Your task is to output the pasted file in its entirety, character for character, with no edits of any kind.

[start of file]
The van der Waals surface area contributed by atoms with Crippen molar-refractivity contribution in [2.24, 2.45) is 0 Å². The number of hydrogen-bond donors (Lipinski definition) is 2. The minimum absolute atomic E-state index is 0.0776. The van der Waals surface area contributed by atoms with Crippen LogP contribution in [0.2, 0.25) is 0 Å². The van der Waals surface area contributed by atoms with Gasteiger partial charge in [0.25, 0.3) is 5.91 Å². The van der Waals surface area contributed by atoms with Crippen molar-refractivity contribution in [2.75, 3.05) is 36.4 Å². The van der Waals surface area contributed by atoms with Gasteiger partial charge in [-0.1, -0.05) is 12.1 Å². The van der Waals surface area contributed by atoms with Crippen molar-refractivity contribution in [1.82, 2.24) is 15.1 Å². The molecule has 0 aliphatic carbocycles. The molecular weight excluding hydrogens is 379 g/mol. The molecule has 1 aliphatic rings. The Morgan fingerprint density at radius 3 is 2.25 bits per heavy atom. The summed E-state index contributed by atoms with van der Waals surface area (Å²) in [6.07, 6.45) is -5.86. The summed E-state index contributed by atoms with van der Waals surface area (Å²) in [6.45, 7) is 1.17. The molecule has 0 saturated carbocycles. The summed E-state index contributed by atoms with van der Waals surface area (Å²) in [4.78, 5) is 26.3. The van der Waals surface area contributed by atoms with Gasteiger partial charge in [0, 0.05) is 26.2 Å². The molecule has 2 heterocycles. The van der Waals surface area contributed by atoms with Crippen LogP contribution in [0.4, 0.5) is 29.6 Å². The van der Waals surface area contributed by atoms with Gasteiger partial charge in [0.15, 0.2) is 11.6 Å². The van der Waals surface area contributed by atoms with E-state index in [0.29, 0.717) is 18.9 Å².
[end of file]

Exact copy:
The van der Waals surface area contributed by atoms with Crippen molar-refractivity contribution in [2.24, 2.45) is 0 Å². The number of hydrogen-bond donors (Lipinski definition) is 2. The minimum absolute atomic E-state index is 0.0776. The van der Waals surface area contributed by atoms with Crippen LogP contribution in [0.2, 0.25) is 0 Å². The van der Waals surface area contributed by atoms with Gasteiger partial charge in [0.25, 0.3) is 5.91 Å². The van der Waals surface area contributed by atoms with Crippen molar-refractivity contribution in [2.75, 3.05) is 36.4 Å². The van der Waals surface area contributed by atoms with Gasteiger partial charge in [-0.1, -0.05) is 12.1 Å². The van der Waals surface area contributed by atoms with Crippen molar-refractivity contribution in [1.82, 2.24) is 15.1 Å². The molecule has 0 aliphatic carbocycles. The molecular weight excluding hydrogens is 379 g/mol. The molecule has 1 aliphatic rings. The Morgan fingerprint density at radius 3 is 2.25 bits per heavy atom. The summed E-state index contributed by atoms with van der Waals surface area (Å²) in [6.07, 6.45) is -5.86. The summed E-state index contributed by atoms with van der Waals surface area (Å²) in [6.45, 7) is 1.17. The molecule has 0 saturated carbocycles. The summed E-state index contributed by atoms with van der Waals surface area (Å²) in [4.78, 5) is 26.3. The van der Waals surface area contributed by atoms with Gasteiger partial charge in [0, 0.05) is 26.2 Å². The molecule has 2 heterocycles. The van der Waals surface area contributed by atoms with Crippen LogP contribution in [0.4, 0.5) is 29.6 Å². The van der Waals surface area contributed by atoms with Gasteiger partial charge in [0.15, 0.2) is 11.6 Å². The van der Waals surface area contributed by atoms with E-state index in [0.29, 0.717) is 18.9 Å².